Narrative and point of view in popular fiction

One of my readers emailed me this week, asking for clarity on the narrative and point of view in The Alchemist, by Paulo Coelho. In answer to his question, and to delve deeper into the craft of writing fiction, this article is a general analysis of the work:

PROTAGONIST – the best place to start is to determine for yourself who this is. Sometimes, in complex works of fiction there may be more protagonists or antagonists. In The Alchemist this is limited to one, Santiago, an Andalusian shepherd boy.

NARRATOR – the narrator is an anonymous, omniscient observer. In other words, the narrator knows everything, sees everything, and is aware of the feelings and thoughts of every character appearing in the story. However, Paulo Coelho chooses to utilise this power carefully and sparingly, and stays for about 90% of the story connected with the emotions of the protagonist.

NARRATIVE, STORYLINE AND FABULA – The parable woven into the story is the search for self, Coelho calls this The Personal Legend, which Santiago believes he will fulfill by journeying to the pyramids in Egypt. On reaching Egypt Santiago realises that what he was looking for was actually there all the time, back home.

POINT OF VIEW – The point of view is third person omniscient, though  it does lean towards and exclusive observation of the protagonist, Santiago. Though the point of view gives the writer the freedom to comment on the innermost thoughts and desires of several characters, in this case it remains  mostly an objective observer of ancilliary characters and ‘gets inside the head’ of the protagonist.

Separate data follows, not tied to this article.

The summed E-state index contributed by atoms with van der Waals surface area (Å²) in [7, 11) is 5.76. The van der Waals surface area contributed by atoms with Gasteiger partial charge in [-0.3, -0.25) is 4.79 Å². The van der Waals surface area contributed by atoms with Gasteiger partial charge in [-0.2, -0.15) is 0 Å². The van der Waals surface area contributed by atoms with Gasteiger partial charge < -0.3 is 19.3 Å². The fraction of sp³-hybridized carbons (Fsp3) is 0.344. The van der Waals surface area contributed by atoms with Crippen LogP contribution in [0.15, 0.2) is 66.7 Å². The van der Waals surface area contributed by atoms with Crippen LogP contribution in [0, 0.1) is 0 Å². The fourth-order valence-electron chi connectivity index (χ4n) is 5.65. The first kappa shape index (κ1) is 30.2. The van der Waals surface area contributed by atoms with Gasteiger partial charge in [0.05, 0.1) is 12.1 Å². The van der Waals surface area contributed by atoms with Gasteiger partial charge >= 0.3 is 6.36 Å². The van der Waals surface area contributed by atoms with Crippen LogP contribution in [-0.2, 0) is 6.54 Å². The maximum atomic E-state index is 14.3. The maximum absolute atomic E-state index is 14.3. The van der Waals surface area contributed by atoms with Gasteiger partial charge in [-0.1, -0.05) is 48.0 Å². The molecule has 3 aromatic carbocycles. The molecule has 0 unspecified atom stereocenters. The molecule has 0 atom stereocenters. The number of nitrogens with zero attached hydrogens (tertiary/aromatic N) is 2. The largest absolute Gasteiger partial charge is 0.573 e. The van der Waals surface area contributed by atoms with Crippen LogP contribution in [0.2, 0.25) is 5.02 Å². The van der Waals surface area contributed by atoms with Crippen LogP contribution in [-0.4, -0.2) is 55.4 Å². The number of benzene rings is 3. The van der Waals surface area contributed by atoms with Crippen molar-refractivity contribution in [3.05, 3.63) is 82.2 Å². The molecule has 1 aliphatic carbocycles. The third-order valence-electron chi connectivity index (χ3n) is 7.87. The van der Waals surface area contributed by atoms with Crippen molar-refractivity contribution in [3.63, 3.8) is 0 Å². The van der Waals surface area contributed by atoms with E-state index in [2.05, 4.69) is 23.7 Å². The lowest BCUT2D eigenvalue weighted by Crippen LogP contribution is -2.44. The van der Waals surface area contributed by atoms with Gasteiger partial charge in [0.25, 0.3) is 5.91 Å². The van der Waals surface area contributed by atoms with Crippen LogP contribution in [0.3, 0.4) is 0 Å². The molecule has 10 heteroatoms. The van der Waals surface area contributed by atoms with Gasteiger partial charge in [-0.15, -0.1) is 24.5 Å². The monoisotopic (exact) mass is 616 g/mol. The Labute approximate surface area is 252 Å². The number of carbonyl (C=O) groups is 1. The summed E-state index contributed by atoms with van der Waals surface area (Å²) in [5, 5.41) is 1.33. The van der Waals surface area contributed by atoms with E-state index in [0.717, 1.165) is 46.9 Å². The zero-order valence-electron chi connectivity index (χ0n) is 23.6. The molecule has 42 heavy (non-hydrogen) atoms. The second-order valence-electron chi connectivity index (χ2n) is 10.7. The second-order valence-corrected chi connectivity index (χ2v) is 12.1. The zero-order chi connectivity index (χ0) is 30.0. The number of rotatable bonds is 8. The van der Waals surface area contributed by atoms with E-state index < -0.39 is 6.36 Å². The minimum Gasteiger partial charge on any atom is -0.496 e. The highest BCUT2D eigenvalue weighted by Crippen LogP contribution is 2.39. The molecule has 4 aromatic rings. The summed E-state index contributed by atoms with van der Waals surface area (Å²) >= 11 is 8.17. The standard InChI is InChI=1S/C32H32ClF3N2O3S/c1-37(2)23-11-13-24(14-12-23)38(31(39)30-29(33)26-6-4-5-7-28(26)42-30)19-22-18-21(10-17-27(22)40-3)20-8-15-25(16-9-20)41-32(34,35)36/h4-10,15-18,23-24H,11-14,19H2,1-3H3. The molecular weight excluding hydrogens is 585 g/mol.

CONFLICT – for any work of fiction to be gripping and interesting, there must be some form of conflict. Conflict can be external, i.e. between protagonist and another character in the story. It can also be between the protagonist and external elements or circumstances. But in the case of The Alchemist, the conflict is mostly an internal one. Santiago struggles with himself in order to endure whatever it takes to fulfill his life’s purpose. But of course he is confronted with other hardships along the way, and these serve to drive the narrative forward and illustrate the transformation that Santiago undergoes. Though at the end of his physical journey, Santiago realises that the treasure he sought was waiting for him at home, it was not a waste of time. Overcoming obstacles, both internal and external has changed him, given him wisdom and maturity.  The physical journey was needed to facilitate the spiritual growth.

In the Alchemist, Coelho has chosen the omniscient observer for his narrator and p.o.v. However, he has trimmed this down to almost exclusively seeing things from the protagonist’s viewpoint. He thus simplifies the narrative.

Given that Coelho’s purpose in all of his books is to facilitate the message, then using a character in this way is useful. Why then, you might ask, did he not choose the first person p.o.v. and narrative? Very simply, this would have compromised his objectivity and the ability to observe the transformation that the protagonist undergoes after dealing with the internal and external challenges and circumstances he encounters on his journey.

Have you read The Alchemist? Did this narrative form work for you? Or have you read another book that approaches the story in  a similar way?  Let me know in the comments below.

Try writing a chapter using this p.o.v. and see how it feels. It is a common narrative form, easy to adopt. Share your discoveries in the comments box below.

Can you see the difference between this limited form of third person narrative and first person narrative? Check out The Cloths of Heaven. What narrative form did I choose? How does that affect the story? Can you see why I chose that particular p.o.v.?

Remember, if you want to learn more, then mail me for your copy of The Writing Process, from idea to bookshelf. Normal price € 5.00 but free of charge if you sign up for writing coaching.


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